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Lately there is a lot of propaganda in SOL. It used to be Suldaanka and Landers to throw " Way Duushay iyo Miisaaniyada oo cirka martay", but now the Puntlanders are out doing Suldaanka.

 

It said , statistics do not lie, but liars use statistics. I have never seen anywhere about Puntland budget reaching %160 million. In 2016, it was 35 million, so you can not grow fifth fold in one year. Of course SOmaliland budget is exaggerated and the estimate is always much lower than the actual budget. Also, since the Siilaanyo tribe took the power, there were never one single debate about budget items. The system ceased to exist as institution and the budget is divided among the Siilaanyo household and the whole of Somaliland. Did you ever heard one single debate about the budget? None. . The palace budget is more than 10 ministries.

 

Of course Somaliland has huge rural population, from Awdal to Sanaag which could triple in size than Puntland, hence the poverty level could be higher, but to o say that Puntland has more middle class than Somaliland is a red herring. The public servants and government employees in Hargeisa alone can surpass all government workers in Whole of Puntland. In Somaliland , there are more than ten universities with tens of thousands of students who could afford to attend. Remembers, because of higher tuition fees of $500 dollars per semester only the middle class and the upper class could attend., that means thousands of families are spending huge money just for an education.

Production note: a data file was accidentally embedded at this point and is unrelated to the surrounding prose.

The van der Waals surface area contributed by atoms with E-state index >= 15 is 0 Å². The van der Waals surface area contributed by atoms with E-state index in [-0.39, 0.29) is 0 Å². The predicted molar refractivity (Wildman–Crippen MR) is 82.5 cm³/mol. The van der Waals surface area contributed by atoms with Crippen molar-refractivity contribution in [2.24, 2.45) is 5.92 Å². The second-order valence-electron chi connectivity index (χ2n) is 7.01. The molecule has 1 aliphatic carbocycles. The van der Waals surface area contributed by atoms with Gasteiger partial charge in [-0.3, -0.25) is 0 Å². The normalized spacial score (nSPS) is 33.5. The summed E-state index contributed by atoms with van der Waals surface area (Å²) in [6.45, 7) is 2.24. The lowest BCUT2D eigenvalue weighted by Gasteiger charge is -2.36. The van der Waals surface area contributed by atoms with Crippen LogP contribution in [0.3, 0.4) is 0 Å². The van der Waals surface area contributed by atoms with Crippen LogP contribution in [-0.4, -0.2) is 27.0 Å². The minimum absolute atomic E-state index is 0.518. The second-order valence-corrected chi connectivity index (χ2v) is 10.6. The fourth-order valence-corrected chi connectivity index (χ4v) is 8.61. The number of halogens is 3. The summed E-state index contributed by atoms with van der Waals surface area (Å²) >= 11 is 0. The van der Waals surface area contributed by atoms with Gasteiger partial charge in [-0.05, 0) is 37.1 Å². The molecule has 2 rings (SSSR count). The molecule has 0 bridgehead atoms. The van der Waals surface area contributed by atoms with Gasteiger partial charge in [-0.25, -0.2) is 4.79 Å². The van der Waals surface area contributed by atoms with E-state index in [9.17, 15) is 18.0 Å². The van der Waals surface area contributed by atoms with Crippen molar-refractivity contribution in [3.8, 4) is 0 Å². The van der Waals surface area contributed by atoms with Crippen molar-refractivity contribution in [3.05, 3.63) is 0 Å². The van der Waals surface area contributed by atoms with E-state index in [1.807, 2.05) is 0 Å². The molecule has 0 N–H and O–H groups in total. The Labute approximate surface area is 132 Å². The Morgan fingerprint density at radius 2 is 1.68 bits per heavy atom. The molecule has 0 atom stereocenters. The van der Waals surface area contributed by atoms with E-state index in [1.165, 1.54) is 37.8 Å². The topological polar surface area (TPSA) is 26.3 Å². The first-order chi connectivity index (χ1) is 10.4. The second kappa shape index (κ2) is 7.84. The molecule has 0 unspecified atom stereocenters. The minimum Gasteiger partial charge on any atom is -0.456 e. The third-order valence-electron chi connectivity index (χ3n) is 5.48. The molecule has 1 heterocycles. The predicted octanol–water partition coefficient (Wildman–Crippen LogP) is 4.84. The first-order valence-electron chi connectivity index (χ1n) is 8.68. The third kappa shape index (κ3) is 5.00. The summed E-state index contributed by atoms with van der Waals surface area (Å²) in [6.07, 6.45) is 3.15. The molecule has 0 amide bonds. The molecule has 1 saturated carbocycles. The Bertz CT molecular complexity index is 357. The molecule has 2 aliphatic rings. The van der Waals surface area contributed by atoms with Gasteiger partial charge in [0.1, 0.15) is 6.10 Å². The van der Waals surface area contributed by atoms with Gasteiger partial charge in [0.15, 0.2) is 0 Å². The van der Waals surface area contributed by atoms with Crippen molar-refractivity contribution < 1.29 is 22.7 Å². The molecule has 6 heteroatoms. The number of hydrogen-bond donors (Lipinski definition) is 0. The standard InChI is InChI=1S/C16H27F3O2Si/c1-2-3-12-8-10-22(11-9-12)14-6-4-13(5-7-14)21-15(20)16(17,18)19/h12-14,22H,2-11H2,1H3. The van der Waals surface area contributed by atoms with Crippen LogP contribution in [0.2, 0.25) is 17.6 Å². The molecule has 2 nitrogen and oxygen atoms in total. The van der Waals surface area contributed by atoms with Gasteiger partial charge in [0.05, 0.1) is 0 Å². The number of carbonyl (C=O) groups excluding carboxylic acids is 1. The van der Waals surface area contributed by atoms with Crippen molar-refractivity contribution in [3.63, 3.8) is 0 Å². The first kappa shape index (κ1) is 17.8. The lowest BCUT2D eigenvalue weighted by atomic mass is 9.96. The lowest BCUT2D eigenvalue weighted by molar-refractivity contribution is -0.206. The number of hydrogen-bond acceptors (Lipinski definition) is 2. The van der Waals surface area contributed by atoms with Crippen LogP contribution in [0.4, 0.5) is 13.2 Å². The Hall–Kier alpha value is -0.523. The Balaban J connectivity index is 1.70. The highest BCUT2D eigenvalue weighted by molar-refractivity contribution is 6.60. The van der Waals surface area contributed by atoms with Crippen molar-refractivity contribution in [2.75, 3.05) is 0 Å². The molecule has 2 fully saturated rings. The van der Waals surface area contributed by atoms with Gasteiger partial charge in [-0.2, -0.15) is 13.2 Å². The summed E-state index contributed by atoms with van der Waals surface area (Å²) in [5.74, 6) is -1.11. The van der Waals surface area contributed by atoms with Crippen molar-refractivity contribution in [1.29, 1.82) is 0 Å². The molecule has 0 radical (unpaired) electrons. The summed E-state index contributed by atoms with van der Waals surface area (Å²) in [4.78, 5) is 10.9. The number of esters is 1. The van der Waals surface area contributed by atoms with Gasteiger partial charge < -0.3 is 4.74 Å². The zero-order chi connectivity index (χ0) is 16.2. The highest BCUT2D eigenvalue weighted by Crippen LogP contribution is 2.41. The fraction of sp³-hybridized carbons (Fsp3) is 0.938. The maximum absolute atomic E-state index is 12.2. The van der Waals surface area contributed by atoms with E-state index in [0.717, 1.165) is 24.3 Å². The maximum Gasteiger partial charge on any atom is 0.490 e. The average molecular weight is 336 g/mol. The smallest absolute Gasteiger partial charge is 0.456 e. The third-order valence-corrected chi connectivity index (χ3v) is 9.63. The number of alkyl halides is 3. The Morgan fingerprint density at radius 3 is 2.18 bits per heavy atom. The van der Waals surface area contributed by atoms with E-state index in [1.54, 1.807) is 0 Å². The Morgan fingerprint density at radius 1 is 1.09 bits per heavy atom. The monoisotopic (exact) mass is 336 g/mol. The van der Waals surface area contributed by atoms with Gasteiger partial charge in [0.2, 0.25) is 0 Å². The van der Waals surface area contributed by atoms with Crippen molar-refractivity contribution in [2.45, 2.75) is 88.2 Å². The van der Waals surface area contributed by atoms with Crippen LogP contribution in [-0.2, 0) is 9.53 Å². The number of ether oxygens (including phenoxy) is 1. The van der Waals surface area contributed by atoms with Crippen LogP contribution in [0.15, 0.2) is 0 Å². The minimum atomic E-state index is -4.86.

Compare that to Puntland which has probably two mediocre universities. Today Hargeisa is like how Muqdishu was in the late eighties. Millions are looted from both public, private and the NGO's. THere is inflation and the poor is suffering, but there is huge middle and upper class in Hargeisa today than anywhere else in the Somali speaking world. Burco city has relocated to Hargeisa, so does Gabiley and Some from Awdal. There are 120 NGO's operating in Hargeisa alone and they are spending millions. Hotels are full.

 

One advantage Puntland has is the cost of living is much lower than Hargeisa or Borama. Boosaaso has been traditionally a hard working and business people , but one single city can not outperform Somaliland. Another important issue is other than Garoowe, Puntland has the lowest participation or diaspora returnees who settles there. Gaalkacayo is no go zone, and Boosaaso is unpredictable. I have friends who hail from Boosaaso, and both their families settled in HArgeisa and Borama, in fact an old friend of mine who travels to Hargeisa to almost every year told me his wife demanded to relocate from Boosaaso to Hargeisa due to insecurity. Certainly there is peace in. Boosaaso, but from time to time there is targeted killings and murders that is more common than Garoowe. So Puntland has a long way to reach full stability.

 

On the rural issue, Puntland has the lowest number of villages and rural communities. Between Garoowe and Gaalkacayo, which is almost 250km , there is one single town called Burtinle. If you travel the highway from Garoowe to Boosaaso which is 450 km , the only major town is Qardo.That is 700km of empty land. If you leave Borama and Travel to Lowyacado , you would travel almost 10 villages and towns.

 

To be honest I did not read the report, but we all know that per capita Somaliland has more stable middle class than both Puntland and even Mogadishu.